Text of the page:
Exactly a year ago, on Aug. 8, 2014, the United States set up a coalition of 22 partner-nations to fight the Islamic State of Iraq and the Levant. Its members were committed to contributing aircraft and military aid to local ground forces, military advisers to train local forces, and a humanitarian effort for the ethnic minorities in flight from Islamist genocide.
Figures released by US Central Command last Friday show that the US and its partners had conducted a total of 5,946 air strikes in the first year of Operation Inherent Resolve: 2,657 in Iraq and 2,289 in Syria. They struck 10,684 targets including 3,262 ISIS buildings, 119 commandeered tanks, 1,202 vehicles and 2,577 fighting positions.
As for Islamist losses, CENTCOM’s Col. Pat Ryder revealed that ISIS had lost 25 to 30 percent of the populated areas it had seized in both countries; and thousands of fighters and dozens of leaders were killed in air strikes, so “damaging its leadership operations.”
Seen under the microscope of DEBKA Weekly’s military and counterterrorism experts, these facts and figures may be correct, but they are also misleading. Eight facts more closely approximate the real state of the war one year after its launch.
Why only “populated areas” are counted
1. Col. Ryder referred to ISIS losses in “populated areas.” But what about the rest of the territory the jihadis seized in the two countries? When all the captured land is taken into account, the Islamist State proves to have lost no more than an estimated 9 percent of the areas it seized as of June 2014.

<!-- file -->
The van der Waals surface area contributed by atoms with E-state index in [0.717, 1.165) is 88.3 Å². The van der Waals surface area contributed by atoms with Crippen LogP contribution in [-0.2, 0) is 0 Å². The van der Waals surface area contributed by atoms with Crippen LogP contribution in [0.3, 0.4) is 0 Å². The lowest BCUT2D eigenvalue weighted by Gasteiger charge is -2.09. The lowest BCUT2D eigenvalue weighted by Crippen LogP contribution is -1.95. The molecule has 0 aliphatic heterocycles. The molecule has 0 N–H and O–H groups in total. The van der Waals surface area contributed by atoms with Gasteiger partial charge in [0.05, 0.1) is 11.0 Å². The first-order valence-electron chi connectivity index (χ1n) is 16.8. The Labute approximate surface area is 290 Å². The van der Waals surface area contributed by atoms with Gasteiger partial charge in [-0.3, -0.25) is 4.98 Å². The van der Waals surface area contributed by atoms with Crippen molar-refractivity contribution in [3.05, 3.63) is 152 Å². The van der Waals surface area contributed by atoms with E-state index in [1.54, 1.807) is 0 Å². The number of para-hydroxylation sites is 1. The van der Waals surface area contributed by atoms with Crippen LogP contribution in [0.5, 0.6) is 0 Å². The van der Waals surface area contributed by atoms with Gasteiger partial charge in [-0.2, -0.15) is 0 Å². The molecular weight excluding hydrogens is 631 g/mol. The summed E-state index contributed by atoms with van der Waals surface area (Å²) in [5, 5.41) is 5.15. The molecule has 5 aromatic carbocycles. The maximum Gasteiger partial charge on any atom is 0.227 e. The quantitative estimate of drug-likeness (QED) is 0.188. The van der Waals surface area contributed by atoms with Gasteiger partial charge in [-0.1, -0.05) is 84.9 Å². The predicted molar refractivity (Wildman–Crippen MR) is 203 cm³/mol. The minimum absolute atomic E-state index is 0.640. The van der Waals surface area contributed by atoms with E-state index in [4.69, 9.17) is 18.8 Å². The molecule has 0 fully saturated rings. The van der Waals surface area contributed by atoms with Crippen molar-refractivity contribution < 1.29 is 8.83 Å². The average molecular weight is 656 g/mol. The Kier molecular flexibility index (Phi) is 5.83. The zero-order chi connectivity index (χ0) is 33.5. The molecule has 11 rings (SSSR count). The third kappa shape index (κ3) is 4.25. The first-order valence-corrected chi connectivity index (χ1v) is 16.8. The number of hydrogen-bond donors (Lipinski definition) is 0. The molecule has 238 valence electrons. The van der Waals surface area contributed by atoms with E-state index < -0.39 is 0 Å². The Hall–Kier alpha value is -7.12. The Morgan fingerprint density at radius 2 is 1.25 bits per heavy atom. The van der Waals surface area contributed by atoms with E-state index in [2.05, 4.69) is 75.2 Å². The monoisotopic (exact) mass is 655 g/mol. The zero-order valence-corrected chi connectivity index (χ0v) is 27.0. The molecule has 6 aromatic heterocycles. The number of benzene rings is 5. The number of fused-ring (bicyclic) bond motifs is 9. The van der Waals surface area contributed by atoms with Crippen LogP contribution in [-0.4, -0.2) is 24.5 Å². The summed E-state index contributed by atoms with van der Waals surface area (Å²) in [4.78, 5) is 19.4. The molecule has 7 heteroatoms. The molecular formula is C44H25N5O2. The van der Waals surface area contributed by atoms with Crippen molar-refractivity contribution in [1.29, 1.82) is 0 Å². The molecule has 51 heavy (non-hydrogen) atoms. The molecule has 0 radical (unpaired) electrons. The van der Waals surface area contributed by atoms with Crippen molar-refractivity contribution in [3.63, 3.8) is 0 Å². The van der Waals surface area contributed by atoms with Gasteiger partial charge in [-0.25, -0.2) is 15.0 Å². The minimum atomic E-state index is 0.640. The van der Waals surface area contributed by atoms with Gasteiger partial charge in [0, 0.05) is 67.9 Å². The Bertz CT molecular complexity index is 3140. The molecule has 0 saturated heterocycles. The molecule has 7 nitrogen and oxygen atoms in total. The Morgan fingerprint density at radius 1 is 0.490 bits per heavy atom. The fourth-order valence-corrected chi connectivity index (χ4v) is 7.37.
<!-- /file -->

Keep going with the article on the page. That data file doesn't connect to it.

2. The coalition’s territorial gains are therefore minimal. The only significant one was the partial recovery of the Iraqi town of Ramadi. That was achieved mainly by pro-Iranian Shiite militia fighters who turned it into a ghost town.
3. The grand total of air strikes, most of them carried out by US warplanes, sounds impressive. But it boils down to no more than an average of 1.8 strikes per day (compared with 115 carried out by the Israeli Air Force in its last Gaza campaign.) And, according to the US Senate’s Armed Forces Committee, American bombers routinely return to base with two-thirds of their ordnance unused.
ISIS recoups manpower losses by influx of volunteers
4. The war in Iraq is at a standstill. The Iraqi army and pro-Iranian Shiite militias have in recent weeks been stalled on both the central and western fronts. ISIS has not been dislodged from Fallujah, Mosul or even fully in Ramadi.
5. In Syria too, no coalition force has posed a military threat to the towns and areas captured by ISIS, whether in the north, the center or the east.
6. In the course of the year, ISIS, in contrast has opened or expanded seven battle fronts in Egypt, Sinai, Libya, Saudi Arabia, North Africa, West Europe and Afghanistan.
7. Despite a vast investment, the US-run training programs have failed to turn out Syrian or Iraqi fighters in numbers sufficient for challenging the Islamists on the battlefield. ISIS, in six-week courses, including a week for indoctrination, is turning out 1,000 to 1,200 trained volunteers every six weeks.
8. Most significantly, the jihadis, while undoubtedly suffering heavy losses, are not set back because a regular stream of volunteers helps them recoup those losses fast enough to maintain a steady manpower level of an estimated 30,000 fighting men.